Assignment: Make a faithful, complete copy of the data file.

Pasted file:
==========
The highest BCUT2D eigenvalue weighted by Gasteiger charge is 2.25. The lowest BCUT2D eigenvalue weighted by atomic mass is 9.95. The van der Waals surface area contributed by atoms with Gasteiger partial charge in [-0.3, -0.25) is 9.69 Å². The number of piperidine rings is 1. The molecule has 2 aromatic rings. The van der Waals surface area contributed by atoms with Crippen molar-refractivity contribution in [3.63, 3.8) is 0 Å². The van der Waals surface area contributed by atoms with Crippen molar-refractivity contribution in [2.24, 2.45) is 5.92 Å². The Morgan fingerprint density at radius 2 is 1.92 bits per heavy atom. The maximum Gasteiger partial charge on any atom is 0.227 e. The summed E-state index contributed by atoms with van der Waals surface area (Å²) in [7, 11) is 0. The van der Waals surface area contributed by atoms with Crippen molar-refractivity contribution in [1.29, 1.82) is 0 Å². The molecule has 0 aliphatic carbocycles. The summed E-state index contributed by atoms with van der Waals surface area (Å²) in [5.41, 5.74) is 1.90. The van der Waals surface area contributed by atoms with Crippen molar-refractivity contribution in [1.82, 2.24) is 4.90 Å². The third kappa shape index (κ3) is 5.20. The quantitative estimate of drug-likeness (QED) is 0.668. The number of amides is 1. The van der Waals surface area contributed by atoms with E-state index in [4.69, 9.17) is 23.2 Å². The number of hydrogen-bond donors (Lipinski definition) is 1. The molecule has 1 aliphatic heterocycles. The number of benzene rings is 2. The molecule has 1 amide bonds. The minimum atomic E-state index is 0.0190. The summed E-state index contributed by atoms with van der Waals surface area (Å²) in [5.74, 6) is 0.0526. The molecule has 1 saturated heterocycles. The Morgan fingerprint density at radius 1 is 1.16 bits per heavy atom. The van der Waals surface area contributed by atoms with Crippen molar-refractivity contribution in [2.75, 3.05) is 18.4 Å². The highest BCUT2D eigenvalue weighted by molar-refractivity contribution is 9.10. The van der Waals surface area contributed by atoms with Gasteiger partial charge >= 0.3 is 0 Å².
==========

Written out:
The highest BCUT2D eigenvalue weighted by Gasteiger charge is 2.25. The lowest BCUT2D eigenvalue weighted by atomic mass is 9.95. The van der Waals surface area contributed by atoms with Gasteiger partial charge in [-0.3, -0.25) is 9.69 Å². The number of piperidine rings is 1. The molecule has 2 aromatic rings. The van der Waals surface area contributed by atoms with Crippen molar-refractivity contribution in [3.63, 3.8) is 0 Å². The van der Waals surface area contributed by atoms with Crippen molar-refractivity contribution in [2.24, 2.45) is 5.92 Å². The Morgan fingerprint density at radius 2 is 1.92 bits per heavy atom. The maximum Gasteiger partial charge on any atom is 0.227 e. The summed E-state index contributed by atoms with van der Waals surface area (Å²) in [7, 11) is 0. The van der Waals surface area contributed by atoms with Crippen molar-refractivity contribution in [1.29, 1.82) is 0 Å². The molecule has 0 aliphatic carbocycles. The summed E-state index contributed by atoms with van der Waals surface area (Å²) in [5.41, 5.74) is 1.90. The van der Waals surface area contributed by atoms with Crippen molar-refractivity contribution in [1.82, 2.24) is 4.90 Å². The third kappa shape index (κ3) is 5.20. The quantitative estimate of drug-likeness (QED) is 0.668. The number of amides is 1. The van der Waals surface area contributed by atoms with E-state index in [4.69, 9.17) is 23.2 Å². The number of hydrogen-bond donors (Lipinski definition) is 1. The molecule has 1 aliphatic heterocycles. The number of benzene rings is 2. The molecule has 1 amide bonds. The minimum atomic E-state index is 0.0190. The summed E-state index contributed by atoms with van der Waals surface area (Å²) in [5.74, 6) is 0.0526. The molecule has 1 saturated heterocycles. The Morgan fingerprint density at radius 1 is 1.16 bits per heavy atom. The van der Waals surface area contributed by atoms with Crippen molar-refractivity contribution in [2.75, 3.05) is 18.4 Å². The highest BCUT2D eigenvalue weighted by molar-refractivity contribution is 9.10. The van der Waals surface area contributed by atoms with Gasteiger partial charge >= 0.3 is 0 Å².